March 2013, Vol. 25, No.3

Wiser the second time around

News Art Utilities draw on lessons learned, improved emergency plans to better respond to new challenges.

If there is anything that will test a utility’s emergency preparedness and emergency response, it’s a natural disaster. During Superstorm Sandy in October 2012, water and wastewater utilities along the U.S. East Coast experienced problems ranging from minor power outages to full-scale destruction.

New Jersey American Water (Voorhees, N.J.) did not suffer serious damage to any of its facilities, but its day-to-day operations were greatly affected by what was going on around it. The utility faced power outages, gas shortages, flooding, and customers who were under an evacuation order for months.

On the other side of the coin, DC Water experienced few, if any, troubles during Superstorm Sandy. But it had to ramp up its own emergency preparedness for another important event — the 2013 presidential inauguration, one of the biggest events to happen in Washington, D.C., and on the world’s stage. The utility had to consider a multitude of possible disaster scenarios and work with private and federal partners to map out potential responses.

A localized catastrophe 

The states of New York, New Jersey, and Connecticut were hardest hit by Superstorm Sandy, and the impact was felt greatly by New Jersey American Water. The utility already had experienced its fair share of flooding at some of its facilities during Hurricane Irene in 2011, but Irene was very different from Sandy.

“Irene came in with lots of flooding,” said Steve Schmitt, director of operations at New Jersey American Water. “Sandy brought far less precipitation, but it came with a 12-ft [3.7-m] storm surge that deeply affected the coast,” he said.

Schmitt said the greatest impact was felt by operations on the barrier islands, a 14-km (9-mi) stretch from Bay Head, N.J., to Seaside Heights, N.J., which was put under an evacuation order until Jan. 7. The total number of New Jersey American Water customers in that area is about 9000, and roughly 2500 experienced permanent damage to their homes, he said.

“Some of their houses were completely washed away,” Schmitt said.

Several of the utility’s well stations, storage stations, and pump stations were flooded, but Schmitt said the greatest destruction was to nonutility infrastructure, including bridges and roadways that were completely destroyed. These conditions made it a challenge to access the utility’s infrastructure.

The utility also suffered power loss to 100% of its service area in New Jersey, Schmitt said. “We were operating almost entirely on generators,” he said. “We were out in some areas for up to 2 weeks. ... Thankfully, the regional operations center prioritized power restoration to critical water production facilities.”

To compound these problems, several gas stations were shut down, so fuel was in short supply.

“We had access to fuel tankers from out of state,” Schmitt said. “We networked with utilities that had fueling facilities but no fuel. It turned into a win–win situation for us both.”

A strong response, but still room for improvement 

Schmitt said they were able to respond to the superstorm because the utility has an incident command structure based on the National Incident Management System designed by the U.S. Federal Emergency Management Agency.

“If utilities haven’t adopted an incident management structure, they should,” Schmitt said.

New Jersey American Water also had staff posted at emergency centers throughout the state to help information flow more easily. The utility took advantage of its national network through its American Water (Voorhees) parent company.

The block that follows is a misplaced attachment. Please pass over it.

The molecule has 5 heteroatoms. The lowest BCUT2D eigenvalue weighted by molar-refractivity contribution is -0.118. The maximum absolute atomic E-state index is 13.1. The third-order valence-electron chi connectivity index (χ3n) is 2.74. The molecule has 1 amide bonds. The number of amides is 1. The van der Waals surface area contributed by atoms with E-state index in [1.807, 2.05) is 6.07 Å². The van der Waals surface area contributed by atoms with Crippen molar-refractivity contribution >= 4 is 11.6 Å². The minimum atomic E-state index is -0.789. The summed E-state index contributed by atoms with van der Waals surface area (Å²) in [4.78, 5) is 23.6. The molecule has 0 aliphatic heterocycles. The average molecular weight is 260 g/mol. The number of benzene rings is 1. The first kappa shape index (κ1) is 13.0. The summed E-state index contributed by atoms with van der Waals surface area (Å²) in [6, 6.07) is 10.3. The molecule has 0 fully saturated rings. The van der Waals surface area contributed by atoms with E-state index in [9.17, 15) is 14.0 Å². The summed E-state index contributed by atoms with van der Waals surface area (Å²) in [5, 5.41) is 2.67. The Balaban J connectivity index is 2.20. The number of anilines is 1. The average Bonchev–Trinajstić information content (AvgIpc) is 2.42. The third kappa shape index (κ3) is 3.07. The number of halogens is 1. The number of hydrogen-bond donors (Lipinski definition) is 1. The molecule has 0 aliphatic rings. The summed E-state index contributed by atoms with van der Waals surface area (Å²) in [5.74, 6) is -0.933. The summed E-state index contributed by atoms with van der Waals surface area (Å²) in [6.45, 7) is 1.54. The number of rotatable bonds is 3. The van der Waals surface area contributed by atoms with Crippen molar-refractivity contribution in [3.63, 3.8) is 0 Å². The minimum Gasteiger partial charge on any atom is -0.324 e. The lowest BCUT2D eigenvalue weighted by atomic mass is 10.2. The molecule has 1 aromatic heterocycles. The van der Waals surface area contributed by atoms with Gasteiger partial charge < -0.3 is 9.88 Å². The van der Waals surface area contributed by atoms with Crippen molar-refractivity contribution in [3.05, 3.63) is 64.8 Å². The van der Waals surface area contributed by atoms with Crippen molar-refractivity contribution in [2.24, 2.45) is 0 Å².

The utility learned from the past when getting information out to public this time.

“The lesson we learned from Irene is the power of social media, which we implemented during Sandy,” said Peter Eschbach, director of communications and external affairs at New Jersey American Water. He said they also used reverse-911 calls when applicable.

Other forms of communication proved less successful. For example, flooding took out many radio stations, and several newspapers could no longer print. “But people still had access to their smartphones,” Eschbach said.
In addition to alerting customers about shutting off water valves before evacuations and filling bathtubs with water before blackouts, “we issued a water conservation notice to our customers for 2 weeks to give wastewater utilities a chance to recover and because we were still on standby generation at many sites and didn’t have a totally reliable power source,” Schmitt said.

While many things went right during Sandy in regard to emergency response, Schmitt said that some things could be improved.

For instance, the New Jersey Water/Wastewater Agency Response Network (WARN) “did not stand up in any way,” Schmitt said, though he acknowledged that the New Jersey WARN is still in its infancy.
Also, because of the lack of access to fuel during the superstorm, the utility is reviewing its standby generation. “Natural gas seemed to be easier to manage than diesel fuel,” Schmitt said. “We’re also looking into biofuel generators.”

The utility wants to build a more robust supervisory control and data acquisition system so “we don’t have to literally send staffers out to life-threatening situations to monitor equipment,” Schmitt said.

Schmitt said the utility also wants to better train staffers to help with other job duties in the future. “Certain jobs like meter reading aren’t as important in the case of emergencies,” Schmitt explained. They had the meter readers helping out with fueling, but some may have been more useful helping the communication staff. “We will properly train our staff to help Peter [Eschbach] with communications, since it really requires a specific skill set,” he said.

Preparing for the worst, experiencing the best 

DC Water didn’t experience too many problems during Superstorm Sandy.

“We had a slight power outage at our [Blue Plains Facility] where we lost one of our feeders, but because we had redundancy built into the plant, it really didn’t have that much of an effect,” said Jonathan Reeves, emergency operations coordinator at DC Water.